Social Engineering - If something seems too good to be true, it probably is!
Social engineering is the elicitation of confidential or personal information from individuals or organisations through deceptive or manipulative practices.
One such method used by malicious actors is that of phishing. This is when an attacker looks to exploit a user in order to bypass security measures via an electronic communication. Spear phishing is a term used to indicate phishing that is specifically targeted towards an individual or organisation.
Hostile actors use a variety of tactics and techniques which are evolving all the time. However, individuals and organisations can help to reduce their vulnerability to a social engineering attack by being alert to the social engineering threat when using mobile devices and reminding themselves of the importance of following good security advice at all times.
Carrying out some simple but effective security measures will help mitigate this threat:
Never reply to messages, click on links or open attachments immediately, even if there is a sense of urgency in an SMS or email, unless you are certain of its authenticity. If in doubt check with the sender via other means of communication before disclosing any personal or organisational information. A message might appear to come from someone you trust, but attackers are clever at mimicking contacts you know
Attackers may know your daily habits or places you go, both physically and electronically, so be aware that this knowledge might be used in a message to convince you it is genuine. For example, posting on social media about a regular visit to a favourite coffee bar, could give a hostile an opportunity to use that information for the purposes of social engineering
Be careful not to make yourself or your organisation an easy target for hostiles in the first place by information putting in the public domain that would be helpful to a hostile, such as information relating to sensitive projects.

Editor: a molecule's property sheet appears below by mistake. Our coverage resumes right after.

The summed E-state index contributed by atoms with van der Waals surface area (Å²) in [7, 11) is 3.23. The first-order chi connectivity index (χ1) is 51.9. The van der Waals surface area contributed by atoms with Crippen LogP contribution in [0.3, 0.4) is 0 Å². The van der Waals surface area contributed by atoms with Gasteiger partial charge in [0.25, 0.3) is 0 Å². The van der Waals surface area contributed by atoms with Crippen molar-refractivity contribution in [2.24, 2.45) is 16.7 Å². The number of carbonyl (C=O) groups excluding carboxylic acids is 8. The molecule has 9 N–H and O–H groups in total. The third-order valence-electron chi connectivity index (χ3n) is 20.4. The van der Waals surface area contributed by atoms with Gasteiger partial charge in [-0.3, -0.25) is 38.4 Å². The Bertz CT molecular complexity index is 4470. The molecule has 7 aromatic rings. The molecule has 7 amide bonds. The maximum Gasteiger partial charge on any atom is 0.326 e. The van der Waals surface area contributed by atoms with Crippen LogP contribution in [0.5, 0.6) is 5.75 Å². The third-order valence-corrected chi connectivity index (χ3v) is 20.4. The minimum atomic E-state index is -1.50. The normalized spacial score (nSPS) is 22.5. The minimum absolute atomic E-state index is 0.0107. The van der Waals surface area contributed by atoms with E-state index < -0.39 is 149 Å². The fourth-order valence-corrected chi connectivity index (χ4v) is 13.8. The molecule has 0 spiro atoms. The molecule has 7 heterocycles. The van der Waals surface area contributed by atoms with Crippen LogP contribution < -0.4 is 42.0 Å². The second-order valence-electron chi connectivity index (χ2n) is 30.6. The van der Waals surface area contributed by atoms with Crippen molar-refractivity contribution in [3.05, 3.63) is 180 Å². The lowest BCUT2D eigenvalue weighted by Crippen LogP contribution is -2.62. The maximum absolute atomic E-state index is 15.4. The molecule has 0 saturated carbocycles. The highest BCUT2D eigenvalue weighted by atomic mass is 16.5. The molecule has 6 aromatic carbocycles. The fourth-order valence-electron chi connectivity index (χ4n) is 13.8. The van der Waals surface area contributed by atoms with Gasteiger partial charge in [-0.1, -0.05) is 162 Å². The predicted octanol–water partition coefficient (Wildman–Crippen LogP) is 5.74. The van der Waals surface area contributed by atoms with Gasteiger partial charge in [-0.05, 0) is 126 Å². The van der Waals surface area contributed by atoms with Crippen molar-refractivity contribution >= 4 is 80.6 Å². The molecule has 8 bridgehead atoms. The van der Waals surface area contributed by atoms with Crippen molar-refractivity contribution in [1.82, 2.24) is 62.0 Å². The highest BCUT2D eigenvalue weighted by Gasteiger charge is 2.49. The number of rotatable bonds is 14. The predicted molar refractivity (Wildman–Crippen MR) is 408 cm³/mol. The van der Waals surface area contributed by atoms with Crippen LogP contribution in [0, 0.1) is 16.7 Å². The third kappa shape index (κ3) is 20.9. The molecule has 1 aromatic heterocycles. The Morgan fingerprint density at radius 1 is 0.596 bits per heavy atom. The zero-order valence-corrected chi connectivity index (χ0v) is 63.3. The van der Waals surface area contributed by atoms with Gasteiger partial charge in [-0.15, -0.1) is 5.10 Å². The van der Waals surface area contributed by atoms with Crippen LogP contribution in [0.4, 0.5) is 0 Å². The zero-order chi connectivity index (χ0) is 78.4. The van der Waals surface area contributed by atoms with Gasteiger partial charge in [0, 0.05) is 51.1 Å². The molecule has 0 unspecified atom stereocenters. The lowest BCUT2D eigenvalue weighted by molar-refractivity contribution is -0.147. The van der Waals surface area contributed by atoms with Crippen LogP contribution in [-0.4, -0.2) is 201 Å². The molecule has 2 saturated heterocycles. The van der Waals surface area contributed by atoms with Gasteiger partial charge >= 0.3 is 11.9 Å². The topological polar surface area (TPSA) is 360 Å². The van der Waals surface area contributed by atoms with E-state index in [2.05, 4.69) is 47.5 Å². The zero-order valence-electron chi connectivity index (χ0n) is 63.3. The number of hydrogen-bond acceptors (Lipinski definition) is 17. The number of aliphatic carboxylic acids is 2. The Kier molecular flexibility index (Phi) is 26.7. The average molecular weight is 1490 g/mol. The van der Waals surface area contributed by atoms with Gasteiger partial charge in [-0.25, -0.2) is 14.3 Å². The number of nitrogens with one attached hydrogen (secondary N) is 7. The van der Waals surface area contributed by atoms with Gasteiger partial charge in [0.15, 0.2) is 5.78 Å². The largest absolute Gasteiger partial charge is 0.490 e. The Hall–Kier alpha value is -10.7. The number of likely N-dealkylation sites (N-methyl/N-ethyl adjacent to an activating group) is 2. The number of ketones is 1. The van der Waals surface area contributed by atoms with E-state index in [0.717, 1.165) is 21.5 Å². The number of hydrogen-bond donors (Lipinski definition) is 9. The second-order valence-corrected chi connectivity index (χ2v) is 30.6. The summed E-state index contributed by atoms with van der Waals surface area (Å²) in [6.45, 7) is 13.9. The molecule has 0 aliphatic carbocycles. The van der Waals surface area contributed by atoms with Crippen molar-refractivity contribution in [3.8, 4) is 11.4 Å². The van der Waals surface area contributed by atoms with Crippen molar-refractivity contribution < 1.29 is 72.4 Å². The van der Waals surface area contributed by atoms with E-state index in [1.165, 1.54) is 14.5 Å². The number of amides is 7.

If in doubt, seek advice from your Security Team first, before replying to messages, clicking on links or downloading attachments.
Finally, remember – Trust your instincts - if something seems too good to be true, it probably is.
CPNI has produced a range of guidance, videos and tools to enable both individuals and organisations to mitigate this threat:
This campaign is designed to provide practical steps that employees can take to minimise online security risks while still making full use of the many digital services available
This guidance contains advice on how organisations can defend themselves against malicious emails that use social engineering techniques
Practical advice on how to identify malicious profiles, how to respond, and how to minimise the risk of being targeted in the first instance
Advice on how organisations can defend themselves against malicious emails that use social engineering techniques
If you have any queries, please do not hesitate to contact CPNI at [email protected]